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The quote is often attributed to the Buddha, however, he never said it (see: fakebuddhaquotes.com). It is thought to have originated from the fifth century commentator Buddhaghosa who said: “By doing this you are like a man who wants to hit another and picks up a burning ember or excrement in his hand and so first burns himself or makes himself stink.” Visuddimagga 1X,23. At least the Quotery didn’t get it wrong.

What a great quote! Another great teacher, Jesus, once said “… do not let the sun go down on your anger …” So a similar perspective – don’t hang onto it.

Whichever quote you choose, the point is made, that anger grasped and held is toxic. We know that feelings are neither right nor wrong, they just are, but when we hang onto one or another they change us. Science can now show how the hormones associated with anger, especially when suppressed or lacking expression, poison our system affecting us body, mind and soul. Stress, cardio, respiratory, muscle, blood, all deeply affected. Anger is normal in context, but to never express it or deal with it will affect our lives in every way. When anger becomes a pathology, a way of being, a default, it cripples us, and especially because in that way, we are most likely unaware of it. It can be difficult when anger is attached to identity issues, rejection, depression (anger turned inwards) suppressed gratification, bullying and so on. However, we must learn to let go, to set issues aside, to talk it through, to call for help, get a perspective, find a position of empathy and compassion, I find meditation forms very helpful. Anger isn’t wrong, just don’t hang onto it otherwise it will consume you. Besides, who wants to be defiend by anger?

Paul,

pvcann.com

 

28 Comments

Filed under life, mindfulness, psychology, self-development, Spirituality

What Do You See?

Premonition

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Back in the nineties I was working in a country high school. One Friday I passed one of the teachers in the stair well, and I greeted her, as I normally would have done on any day. She looked up, and nodded, I couldn’t make sense of her grunted, terse, ย reply. But I noted her eyes, black holes, pits that never ended, and it startled me. I commented to a couple of people who merely retorted that she was under pressure, her marriage was struggling, and she was always terse. But that’s not what bothered me, they were merely symptomatic, this was deep.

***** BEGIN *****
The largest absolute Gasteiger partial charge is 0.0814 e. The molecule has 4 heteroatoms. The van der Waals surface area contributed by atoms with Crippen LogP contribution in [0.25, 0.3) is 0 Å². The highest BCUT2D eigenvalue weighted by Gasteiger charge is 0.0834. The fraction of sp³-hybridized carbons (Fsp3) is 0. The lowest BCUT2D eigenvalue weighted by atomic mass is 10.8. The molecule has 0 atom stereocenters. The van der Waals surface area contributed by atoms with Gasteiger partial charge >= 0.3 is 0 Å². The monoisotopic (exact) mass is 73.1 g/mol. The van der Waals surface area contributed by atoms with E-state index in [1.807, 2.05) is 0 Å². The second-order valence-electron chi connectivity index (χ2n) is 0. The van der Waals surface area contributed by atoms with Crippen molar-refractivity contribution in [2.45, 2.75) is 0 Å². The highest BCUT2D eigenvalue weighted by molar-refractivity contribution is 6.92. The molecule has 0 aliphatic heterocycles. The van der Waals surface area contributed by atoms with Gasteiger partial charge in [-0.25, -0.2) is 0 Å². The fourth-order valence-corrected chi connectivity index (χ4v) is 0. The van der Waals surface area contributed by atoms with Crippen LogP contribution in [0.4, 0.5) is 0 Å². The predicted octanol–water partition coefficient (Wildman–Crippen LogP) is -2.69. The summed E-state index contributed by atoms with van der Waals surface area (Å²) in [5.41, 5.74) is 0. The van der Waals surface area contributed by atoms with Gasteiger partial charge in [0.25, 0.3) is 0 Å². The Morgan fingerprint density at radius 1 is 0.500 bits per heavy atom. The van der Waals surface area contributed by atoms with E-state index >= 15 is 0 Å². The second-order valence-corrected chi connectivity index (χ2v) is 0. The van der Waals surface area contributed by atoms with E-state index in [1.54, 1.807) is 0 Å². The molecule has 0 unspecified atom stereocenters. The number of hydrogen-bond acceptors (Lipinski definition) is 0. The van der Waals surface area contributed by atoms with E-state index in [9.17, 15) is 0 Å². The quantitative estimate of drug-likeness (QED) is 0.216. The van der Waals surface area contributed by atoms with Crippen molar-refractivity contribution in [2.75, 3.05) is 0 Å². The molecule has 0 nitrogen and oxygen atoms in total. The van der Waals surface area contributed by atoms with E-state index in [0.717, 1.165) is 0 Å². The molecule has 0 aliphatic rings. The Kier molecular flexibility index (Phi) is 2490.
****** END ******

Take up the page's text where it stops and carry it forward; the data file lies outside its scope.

I left that afternoon with a heavy heart. It was a long weekend ahead and lots to do at home, so I turned my mind to the journey home. I spent Saturday around the farm and with the family. But all through Saturday I felt a deep pressure. I wasn’t ruminating. It was just there, and probably stemmed from my meeting in the stairwell. I felt that she was on edge, at risk.

Come Monday afternoon I told Lyn that I was feeling like something really bad had happened, but I didn’t know what, but that my colleague was in trouble. It was oppressive. At around 5.00 p.m. a friend rang me to ask if I was aware of the news around town, and I said I had no idea, but now my mind was racing. My friend replied that someone who was always scanning the short wave news, had picked up a police report of a death, something to do with the teacher and thought I should know. I realised immediately that my feeling was real.

I later rang the deputy principal and yes, the teacher had shot her husband then shot herself in a carefully planned action. She had her resolution, sadly. But I had had a premonition. It was painful knowing, and painful not being able to use the sense of it. It was what it was, and nothing could have been done (as my training tells me). The use of a premonition is not clear to me, but somehow I felt connected to a process no matter its outcome. It was a diferent level of awareness.

Paul,

pvcann.com

 

53 Comments

Filed under community, life, mindfulness, psychology